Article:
• His profile rose suddenly when he was pushed forward as the public face of Iran’s intervention in the Syrian conflict from 2013 appearing in battlefield photos, documentaries — and even being featured in a music video and animated film.

Active Politics

  • Soleimani had become Iran’s most recognizable battlefield commander, ignoring calls to enter politics but becoming as powerful, if not more, than its civilian leadership.
  • Soleimani wielded his regional clout publicly since 2018 when it was revealed that he had direct involvement in top-level talks over the formation of Iraq’s government.
  • He has been in and out of Baghdad ever since, most recently last month as parties seeking to form a new government.

Why he was killed?

  • The US accused Iranian general is actively developing plans to attack American diplomats and service members in Iraq and throughout the region.
  • The Pentagon said that Gen Soleimani and his Quds Force “were responsible for the deaths of hundreds of American and coalition service members and the wounding of thousands more”.
  • The Islamic Revolutionary Guard Corps (IRGC) of which Soleimani’s Quds Force was the overseas operations arm and was designated a Foreign Terrorist Organisation (FTO).
  • The regime in Tehran is responsible for the deaths of at least 603 American service members in Iraq since 2003.
  • This according to the US accounts for 17% of all deaths of US personnel in Iraq from 2003 to 2011 and is in addition to the many thousands of Iraqis killed by the IRGC’s proxies.

According to the US, the Quds Force was involved in:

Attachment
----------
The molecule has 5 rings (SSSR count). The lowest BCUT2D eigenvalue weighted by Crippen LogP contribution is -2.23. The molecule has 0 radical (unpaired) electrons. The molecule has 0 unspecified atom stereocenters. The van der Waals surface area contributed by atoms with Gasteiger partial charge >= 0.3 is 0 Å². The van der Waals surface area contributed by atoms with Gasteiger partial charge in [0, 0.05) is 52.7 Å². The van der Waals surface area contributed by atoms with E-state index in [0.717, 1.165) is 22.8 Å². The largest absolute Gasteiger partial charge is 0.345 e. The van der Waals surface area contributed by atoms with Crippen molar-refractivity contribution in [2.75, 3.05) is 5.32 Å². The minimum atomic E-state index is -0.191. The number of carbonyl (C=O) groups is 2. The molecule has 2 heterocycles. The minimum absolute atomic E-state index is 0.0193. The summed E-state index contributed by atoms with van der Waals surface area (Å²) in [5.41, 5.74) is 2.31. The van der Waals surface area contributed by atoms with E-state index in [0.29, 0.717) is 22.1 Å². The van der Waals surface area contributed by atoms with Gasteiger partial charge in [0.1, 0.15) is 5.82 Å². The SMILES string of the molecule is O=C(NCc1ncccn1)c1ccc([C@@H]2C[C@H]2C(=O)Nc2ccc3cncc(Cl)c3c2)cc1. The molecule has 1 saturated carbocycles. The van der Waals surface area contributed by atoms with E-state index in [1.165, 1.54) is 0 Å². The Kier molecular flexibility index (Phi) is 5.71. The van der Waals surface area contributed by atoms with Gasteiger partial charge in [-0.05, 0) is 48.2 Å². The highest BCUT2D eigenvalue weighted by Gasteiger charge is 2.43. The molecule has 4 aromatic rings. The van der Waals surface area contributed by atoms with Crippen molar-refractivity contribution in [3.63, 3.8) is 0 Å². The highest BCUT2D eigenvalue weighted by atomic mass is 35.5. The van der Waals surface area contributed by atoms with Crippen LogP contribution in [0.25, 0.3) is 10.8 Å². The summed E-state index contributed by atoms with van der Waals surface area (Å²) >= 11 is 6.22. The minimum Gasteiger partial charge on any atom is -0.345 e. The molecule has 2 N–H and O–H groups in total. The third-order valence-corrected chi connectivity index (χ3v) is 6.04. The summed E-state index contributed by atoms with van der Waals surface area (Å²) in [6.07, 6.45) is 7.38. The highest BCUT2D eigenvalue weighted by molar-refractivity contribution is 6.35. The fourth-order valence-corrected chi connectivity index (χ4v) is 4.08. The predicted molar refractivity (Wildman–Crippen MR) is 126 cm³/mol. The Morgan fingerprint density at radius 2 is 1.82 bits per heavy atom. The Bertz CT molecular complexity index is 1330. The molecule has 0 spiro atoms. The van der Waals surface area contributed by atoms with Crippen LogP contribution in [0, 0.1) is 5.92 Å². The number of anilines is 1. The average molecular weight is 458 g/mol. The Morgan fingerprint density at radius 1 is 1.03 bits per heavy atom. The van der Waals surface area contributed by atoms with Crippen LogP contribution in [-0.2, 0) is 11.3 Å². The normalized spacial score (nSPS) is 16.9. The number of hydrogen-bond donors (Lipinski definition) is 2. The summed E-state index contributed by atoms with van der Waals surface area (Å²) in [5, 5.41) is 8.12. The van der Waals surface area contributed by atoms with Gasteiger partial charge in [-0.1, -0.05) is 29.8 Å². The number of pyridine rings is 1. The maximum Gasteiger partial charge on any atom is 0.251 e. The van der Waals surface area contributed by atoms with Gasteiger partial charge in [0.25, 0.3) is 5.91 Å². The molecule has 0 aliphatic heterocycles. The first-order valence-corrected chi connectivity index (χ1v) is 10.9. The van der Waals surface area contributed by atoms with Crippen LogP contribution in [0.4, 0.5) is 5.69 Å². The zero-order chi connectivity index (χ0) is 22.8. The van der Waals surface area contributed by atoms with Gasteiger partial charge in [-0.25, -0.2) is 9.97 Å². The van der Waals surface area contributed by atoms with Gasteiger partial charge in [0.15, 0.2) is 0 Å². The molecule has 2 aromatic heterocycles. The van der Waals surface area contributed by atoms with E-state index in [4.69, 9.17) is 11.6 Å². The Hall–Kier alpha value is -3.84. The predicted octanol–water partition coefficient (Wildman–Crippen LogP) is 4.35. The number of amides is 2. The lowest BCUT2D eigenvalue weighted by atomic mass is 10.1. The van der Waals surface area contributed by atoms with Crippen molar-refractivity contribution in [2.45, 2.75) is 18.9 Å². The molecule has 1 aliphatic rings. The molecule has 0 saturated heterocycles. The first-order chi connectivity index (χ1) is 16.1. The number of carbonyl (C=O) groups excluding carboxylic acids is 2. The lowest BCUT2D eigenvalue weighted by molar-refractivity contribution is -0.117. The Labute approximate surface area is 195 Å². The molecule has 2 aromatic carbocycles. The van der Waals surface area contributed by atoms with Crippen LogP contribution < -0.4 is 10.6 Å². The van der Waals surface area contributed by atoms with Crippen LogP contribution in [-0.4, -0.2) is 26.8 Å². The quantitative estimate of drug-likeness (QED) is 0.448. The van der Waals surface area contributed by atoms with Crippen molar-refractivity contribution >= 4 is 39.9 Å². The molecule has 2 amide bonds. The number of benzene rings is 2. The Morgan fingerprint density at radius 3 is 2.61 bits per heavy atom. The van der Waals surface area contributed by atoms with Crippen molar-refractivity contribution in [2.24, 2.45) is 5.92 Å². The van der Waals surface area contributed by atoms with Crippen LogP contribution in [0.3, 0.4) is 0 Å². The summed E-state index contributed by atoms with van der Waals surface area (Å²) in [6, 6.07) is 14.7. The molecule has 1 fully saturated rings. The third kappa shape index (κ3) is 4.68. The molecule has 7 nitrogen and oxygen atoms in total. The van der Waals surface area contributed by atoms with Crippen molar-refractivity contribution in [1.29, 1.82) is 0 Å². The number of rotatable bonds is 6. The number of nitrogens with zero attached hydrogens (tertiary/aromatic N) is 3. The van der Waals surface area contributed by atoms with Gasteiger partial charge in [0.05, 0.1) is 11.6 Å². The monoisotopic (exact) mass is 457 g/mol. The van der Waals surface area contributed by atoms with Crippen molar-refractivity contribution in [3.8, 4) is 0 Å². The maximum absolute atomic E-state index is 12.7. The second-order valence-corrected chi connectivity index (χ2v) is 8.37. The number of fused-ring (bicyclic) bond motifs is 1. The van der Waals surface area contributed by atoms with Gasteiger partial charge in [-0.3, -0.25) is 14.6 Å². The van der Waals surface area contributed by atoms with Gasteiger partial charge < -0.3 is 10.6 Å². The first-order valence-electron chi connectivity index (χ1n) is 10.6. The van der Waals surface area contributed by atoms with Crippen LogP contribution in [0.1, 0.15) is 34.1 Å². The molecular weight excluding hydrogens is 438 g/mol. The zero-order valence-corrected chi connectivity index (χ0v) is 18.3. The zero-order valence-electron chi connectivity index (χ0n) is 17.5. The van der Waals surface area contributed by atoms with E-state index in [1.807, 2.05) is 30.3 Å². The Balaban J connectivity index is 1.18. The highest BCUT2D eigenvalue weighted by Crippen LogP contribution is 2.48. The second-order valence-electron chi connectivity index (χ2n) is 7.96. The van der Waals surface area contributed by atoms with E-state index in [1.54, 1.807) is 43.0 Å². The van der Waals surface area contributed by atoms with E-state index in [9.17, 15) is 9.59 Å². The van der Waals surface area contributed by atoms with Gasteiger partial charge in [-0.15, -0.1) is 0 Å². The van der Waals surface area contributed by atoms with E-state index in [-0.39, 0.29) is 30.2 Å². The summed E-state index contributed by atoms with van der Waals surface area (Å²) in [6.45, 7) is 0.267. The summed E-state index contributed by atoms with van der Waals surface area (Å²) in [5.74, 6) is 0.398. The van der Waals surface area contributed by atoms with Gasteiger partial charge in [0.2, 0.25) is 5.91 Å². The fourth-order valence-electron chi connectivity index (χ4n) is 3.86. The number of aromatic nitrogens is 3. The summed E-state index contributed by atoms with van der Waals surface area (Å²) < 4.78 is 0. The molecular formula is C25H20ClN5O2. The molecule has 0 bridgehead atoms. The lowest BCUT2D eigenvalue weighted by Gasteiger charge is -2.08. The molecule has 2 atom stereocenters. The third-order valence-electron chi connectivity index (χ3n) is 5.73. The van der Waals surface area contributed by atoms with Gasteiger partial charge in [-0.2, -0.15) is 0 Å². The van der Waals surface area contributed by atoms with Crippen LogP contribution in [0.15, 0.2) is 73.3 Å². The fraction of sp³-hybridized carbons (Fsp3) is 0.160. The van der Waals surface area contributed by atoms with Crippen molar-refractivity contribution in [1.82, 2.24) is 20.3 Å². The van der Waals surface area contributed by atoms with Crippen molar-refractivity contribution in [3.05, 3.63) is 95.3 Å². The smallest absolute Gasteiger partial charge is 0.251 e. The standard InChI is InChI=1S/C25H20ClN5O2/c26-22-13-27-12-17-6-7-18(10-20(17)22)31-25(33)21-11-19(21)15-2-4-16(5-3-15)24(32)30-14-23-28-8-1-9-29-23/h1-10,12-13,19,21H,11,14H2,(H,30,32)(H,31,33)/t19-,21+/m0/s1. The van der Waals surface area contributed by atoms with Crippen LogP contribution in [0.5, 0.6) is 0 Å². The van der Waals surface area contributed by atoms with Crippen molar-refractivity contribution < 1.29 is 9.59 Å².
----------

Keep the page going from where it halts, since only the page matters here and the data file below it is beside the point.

1. # 2011: The Quds Force plotted a terrorist attack against the Saudi Ambassador to the US on American soil.
  2. # September 2018: A US federal court found Iran and the IRGC liable for the 1996 Khobar Towers bombing which killed 19 Americans.
  3. # Support to terror organisations: Iran funds, equips, and fuels terrorism, violence, and unrest across the Middle East and around the world.
  4. # Support to al-Qaeda: The US alleges that Iran allows al-Qaeda operatives to live in the country, and “move money and fighters to South Asia and Syria”.

Old enmity

  • The US designated Iran a State Sponsor of Terrorism in January 1984.
  • Ever since, Iran has been subjected to a number of sanctions and restrictions, including restrictions on US foreign assistance, a ban on defence exports and sales, exports controls of dual-use items, and miscellaneous financial and other restrictions.

Implications of the killing

  • Soleimani’s death has resulted in a dramatic escalation in relations between the US and Iran. The strike has left the Middle East on edge, with possible repercussions beyond the region.
  • President Rouhani said the killing would make Iran more decisive in resisting the US, while the Revolutionary Guards said anti-US forces would exact revenge across the Muslim world.
  • Israel, too, was preparing for Iranian strikes.
  • The killing could have a ripple effect in any number of countries across the Middle East where Iran and the US compete for influence. Oil prices have already jumped by $3 a barrel.

Possibility of retaliation

  • The killing forced Iran’s hand, and Tehran immediately warned of retaliation. Each strike has led to a more severe retaliation.
  • Also, by clearing the killing of Soleimani, Donald has taken a step his predecessors had avoided.
  • But analysts believe Iran will also be conscious that it is more vulnerable than the US, with all the conflict likely to be in the Middle East itself, including within Iran.